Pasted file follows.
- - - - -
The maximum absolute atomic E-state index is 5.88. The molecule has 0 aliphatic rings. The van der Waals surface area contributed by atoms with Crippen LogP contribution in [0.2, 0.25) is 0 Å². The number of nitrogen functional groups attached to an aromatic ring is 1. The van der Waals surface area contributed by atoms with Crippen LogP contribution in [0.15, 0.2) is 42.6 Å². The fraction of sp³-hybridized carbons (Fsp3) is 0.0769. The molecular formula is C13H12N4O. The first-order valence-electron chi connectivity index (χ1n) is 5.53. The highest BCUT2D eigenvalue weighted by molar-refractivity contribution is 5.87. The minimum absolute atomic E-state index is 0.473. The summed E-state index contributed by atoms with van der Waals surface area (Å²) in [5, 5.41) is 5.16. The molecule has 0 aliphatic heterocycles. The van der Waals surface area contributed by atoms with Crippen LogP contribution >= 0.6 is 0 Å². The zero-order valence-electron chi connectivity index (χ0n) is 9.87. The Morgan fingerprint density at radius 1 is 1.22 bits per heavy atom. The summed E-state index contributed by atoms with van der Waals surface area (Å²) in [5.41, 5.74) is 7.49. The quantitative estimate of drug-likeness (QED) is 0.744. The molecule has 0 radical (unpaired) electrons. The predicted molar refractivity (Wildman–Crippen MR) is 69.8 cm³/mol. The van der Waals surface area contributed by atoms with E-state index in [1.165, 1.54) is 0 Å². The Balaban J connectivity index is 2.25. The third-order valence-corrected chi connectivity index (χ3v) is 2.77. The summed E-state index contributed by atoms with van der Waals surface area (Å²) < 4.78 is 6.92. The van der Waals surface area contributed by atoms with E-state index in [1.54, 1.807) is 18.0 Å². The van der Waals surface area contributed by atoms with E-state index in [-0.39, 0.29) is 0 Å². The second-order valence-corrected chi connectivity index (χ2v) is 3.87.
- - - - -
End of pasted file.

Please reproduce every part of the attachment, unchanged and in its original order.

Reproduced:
The maximum absolute atomic E-state index is 5.88. The molecule has 0 aliphatic rings. The van der Waals surface area contributed by atoms with Crippen LogP contribution in [0.2, 0.25) is 0 Å². The number of nitrogen functional groups attached to an aromatic ring is 1. The van der Waals surface area contributed by atoms with Crippen LogP contribution in [0.15, 0.2) is 42.6 Å². The fraction of sp³-hybridized carbons (Fsp3) is 0.0769. The molecular formula is C13H12N4O. The first-order valence-electron chi connectivity index (χ1n) is 5.53. The highest BCUT2D eigenvalue weighted by molar-refractivity contribution is 5.87. The minimum absolute atomic E-state index is 0.473. The summed E-state index contributed by atoms with van der Waals surface area (Å²) in [5, 5.41) is 5.16. The molecule has 0 aliphatic heterocycles. The van der Waals surface area contributed by atoms with Crippen LogP contribution >= 0.6 is 0 Å². The zero-order valence-electron chi connectivity index (χ0n) is 9.87. The Morgan fingerprint density at radius 1 is 1.22 bits per heavy atom. The summed E-state index contributed by atoms with van der Waals surface area (Å²) in [5.41, 5.74) is 7.49. The quantitative estimate of drug-likeness (QED) is 0.744. The molecule has 0 radical (unpaired) electrons. The predicted molar refractivity (Wildman–Crippen MR) is 69.8 cm³/mol. The van der Waals surface area contributed by atoms with E-state index in [1.165, 1.54) is 0 Å². The Balaban J connectivity index is 2.25. The third-order valence-corrected chi connectivity index (χ3v) is 2.77. The summed E-state index contributed by atoms with van der Waals surface area (Å²) < 4.78 is 6.92. The van der Waals surface area contributed by atoms with E-state index in [1.54, 1.807) is 18.0 Å². The van der Waals surface area contributed by atoms with E-state index in [-0.39, 0.29) is 0 Å². The second-order valence-corrected chi connectivity index (χ2v) is 3.87.